Delegate Allocation in the Democratic Primary

Posted 3/24/2016 9:54:50 AM
Tags: R

There has been some discussion by Bernie Sanders supporters about the delegate allocation process in the Democratic primary. One complaint is that states that generally vote for Republican presidents seem to be allocated an unfair number of delegates. This hurts Bernie Sanders and the Democratic party as a whole, because the southern states, which have gone strongly to Hillary in the primary, are not in contention in the general election. To allow those states to select the Democratic candidate is unreasonable, because they don’t matter for the general election. Sanders is thought to win states that are more relevant to the general election. Thus, if states that mattered more in the general election were given more weight, Sanders might be doing better in the primary.

According to Wikipedia, Democratic primary delegates are mostly allocated by the DNC based on 1) the proportion of Democratic vote share in the last three presidential elections and 2) the number of electoral votes that state has. Rather than using these exact variables, I wanted to model the data using state population and how early in the primary season that state votes. I used the order in which the states voted (1 for Iowa, 2 for New Hampshire, etc), which seemed to work well as a predictor.

First I used a model that predicted delegate count based only on state population using simple linear regression. The correlation between population and delegate count is very high, r = 0.98, which suggests using it as a single predictor. I then used that model to predict the number of delegates that should be allocated to each state using the model. The results are plotted below.

Note that this plot is log log to account for large variations in delegate counts. The states are colored in based on what party they tend to vote for in general elections. Each state is either safe Democratic (D, blue), safe Republican (R, red), or swing (S, green). I did this based off of the 2000 and 2008 presidential elections, where a safe state is one that voted the same way in both elections. The line has an intercept of 0 and a slope of 1, which means that any points above the line are allocated more delegates than the model would predict and and points below the line are allocated less delegates than predicted. Notice that safe D states tended to get more delegates than predicted based on population and R states tended to get fewer delegates, which is in line with the DNC claim that delegates are allocated in part based on vote share in previous presidential elections.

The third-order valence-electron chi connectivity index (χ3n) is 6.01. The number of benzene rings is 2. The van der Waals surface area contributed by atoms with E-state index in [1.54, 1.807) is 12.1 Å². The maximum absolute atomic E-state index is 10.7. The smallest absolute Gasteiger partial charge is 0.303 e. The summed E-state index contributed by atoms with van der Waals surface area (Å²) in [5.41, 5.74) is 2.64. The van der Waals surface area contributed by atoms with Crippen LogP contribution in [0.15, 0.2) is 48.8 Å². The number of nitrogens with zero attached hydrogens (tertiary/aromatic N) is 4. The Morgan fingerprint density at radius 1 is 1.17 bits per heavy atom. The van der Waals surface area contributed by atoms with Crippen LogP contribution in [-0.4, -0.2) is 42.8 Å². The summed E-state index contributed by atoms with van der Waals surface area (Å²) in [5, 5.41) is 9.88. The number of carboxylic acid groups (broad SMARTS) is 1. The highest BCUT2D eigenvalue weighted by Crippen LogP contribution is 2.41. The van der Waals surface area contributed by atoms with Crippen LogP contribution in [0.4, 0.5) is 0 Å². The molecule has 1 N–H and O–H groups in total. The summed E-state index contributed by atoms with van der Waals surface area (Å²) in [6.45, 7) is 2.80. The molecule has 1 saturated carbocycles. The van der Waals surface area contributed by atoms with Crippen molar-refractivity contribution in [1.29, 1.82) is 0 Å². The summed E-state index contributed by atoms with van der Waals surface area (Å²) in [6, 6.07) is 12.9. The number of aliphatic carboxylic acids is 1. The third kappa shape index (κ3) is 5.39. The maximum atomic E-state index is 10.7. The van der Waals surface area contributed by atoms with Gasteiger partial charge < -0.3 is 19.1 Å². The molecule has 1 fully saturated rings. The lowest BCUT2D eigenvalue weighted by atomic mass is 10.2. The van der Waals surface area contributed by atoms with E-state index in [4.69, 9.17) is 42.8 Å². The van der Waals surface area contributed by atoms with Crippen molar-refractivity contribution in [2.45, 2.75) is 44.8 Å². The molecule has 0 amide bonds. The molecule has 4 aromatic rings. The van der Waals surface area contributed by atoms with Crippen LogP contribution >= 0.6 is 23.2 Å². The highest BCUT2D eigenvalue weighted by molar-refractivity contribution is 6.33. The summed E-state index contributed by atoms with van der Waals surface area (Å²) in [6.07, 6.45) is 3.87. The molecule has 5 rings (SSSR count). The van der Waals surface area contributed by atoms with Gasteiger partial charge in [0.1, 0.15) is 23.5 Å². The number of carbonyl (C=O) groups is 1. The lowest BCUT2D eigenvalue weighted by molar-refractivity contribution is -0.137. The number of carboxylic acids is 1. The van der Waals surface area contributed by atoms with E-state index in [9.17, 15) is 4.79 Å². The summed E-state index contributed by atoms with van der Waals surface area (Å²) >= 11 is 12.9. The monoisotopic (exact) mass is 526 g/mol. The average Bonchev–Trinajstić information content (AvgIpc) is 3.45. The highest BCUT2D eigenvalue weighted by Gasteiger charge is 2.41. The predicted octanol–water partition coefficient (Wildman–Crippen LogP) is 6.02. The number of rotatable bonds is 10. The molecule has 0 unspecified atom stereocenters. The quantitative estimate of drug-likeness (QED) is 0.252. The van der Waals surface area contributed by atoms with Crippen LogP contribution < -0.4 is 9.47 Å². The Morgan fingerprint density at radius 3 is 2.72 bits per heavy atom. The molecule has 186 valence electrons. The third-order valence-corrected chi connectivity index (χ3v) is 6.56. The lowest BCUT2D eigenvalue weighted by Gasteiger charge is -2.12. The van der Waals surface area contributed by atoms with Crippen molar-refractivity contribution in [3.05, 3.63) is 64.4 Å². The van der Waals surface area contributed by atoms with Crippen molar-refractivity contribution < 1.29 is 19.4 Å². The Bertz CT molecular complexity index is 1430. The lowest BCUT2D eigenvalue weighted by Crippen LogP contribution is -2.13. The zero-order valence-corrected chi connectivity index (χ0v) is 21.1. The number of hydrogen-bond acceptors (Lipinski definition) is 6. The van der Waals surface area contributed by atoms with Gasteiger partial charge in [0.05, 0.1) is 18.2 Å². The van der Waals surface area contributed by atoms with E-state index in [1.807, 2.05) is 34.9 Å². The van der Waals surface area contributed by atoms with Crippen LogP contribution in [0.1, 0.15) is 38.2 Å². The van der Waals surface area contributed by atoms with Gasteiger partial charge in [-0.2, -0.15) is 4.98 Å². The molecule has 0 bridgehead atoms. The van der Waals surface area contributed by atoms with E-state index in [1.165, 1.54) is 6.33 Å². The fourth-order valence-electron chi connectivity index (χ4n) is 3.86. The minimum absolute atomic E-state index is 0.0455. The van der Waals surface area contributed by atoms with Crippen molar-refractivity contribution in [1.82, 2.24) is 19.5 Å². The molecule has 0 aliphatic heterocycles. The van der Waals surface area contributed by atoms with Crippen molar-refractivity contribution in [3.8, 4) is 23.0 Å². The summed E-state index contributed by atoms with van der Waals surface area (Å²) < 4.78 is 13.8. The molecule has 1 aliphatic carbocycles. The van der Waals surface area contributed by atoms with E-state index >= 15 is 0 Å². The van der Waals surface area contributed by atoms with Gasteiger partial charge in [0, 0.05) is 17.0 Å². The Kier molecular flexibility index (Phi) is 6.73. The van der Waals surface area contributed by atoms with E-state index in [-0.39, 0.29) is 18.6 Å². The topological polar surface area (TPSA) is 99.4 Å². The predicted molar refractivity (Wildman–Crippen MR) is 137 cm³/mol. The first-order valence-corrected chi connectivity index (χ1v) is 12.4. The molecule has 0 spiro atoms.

I then added primary voting order to the model, but it didn’t really change much, except moving a number of red states with low delegate counts from getting more delegates than expected to getting less delegates than expected. Basically, if you think that voting order should matter, then R states are getting fewer delegates than you would expect when you take voting order into account. Voting order is a statistically significant predictor of delegate count, but it accounts for only a tiny fraction of the total variance accounted for by the model (less than 1%).

There are two states in the bottom left that get far more delegates than predicted by population and voting order. These are New Hampshire and Vermont (New Hampshire voted for Bush in 2000, which is why it is green). For larger states, one clear outlier is the R state just below the prediction line, which is Texas.

To summarize these analyses:

  1. There is no reason to believe that delegates are allocated by the DNC differently from how they claim to allocate the delegates
  2. safe Republican states are not allocated a disproportionate number of delegates
  3. swing states are also not given any preference, but there is an argument that maybe they should be because they are important in deciding the general election

Which candidate is favored by the delegate allocation?

Now, to answer the question of who is favored by any variation in how many delegates are allocated, let’s consider the spread in delegates won by Berine and Hillary in different states that have already voted in the primary. What I’ve plotted below is 1) how many delegates each state was allocated above what is predicted by the population and voting order model (x-axis) and 2) how many more delegates Bernie won than Hillary (y-axis). Thus, higher points on the plot indicate states that Bernie did better in and lower points indicate states that Hillary did better in. Points more to the right indicate states that got more delegates than would be predicted based on their size and voting order.

The outlier in the bottom left is Texas. The one in the top right is Washington state.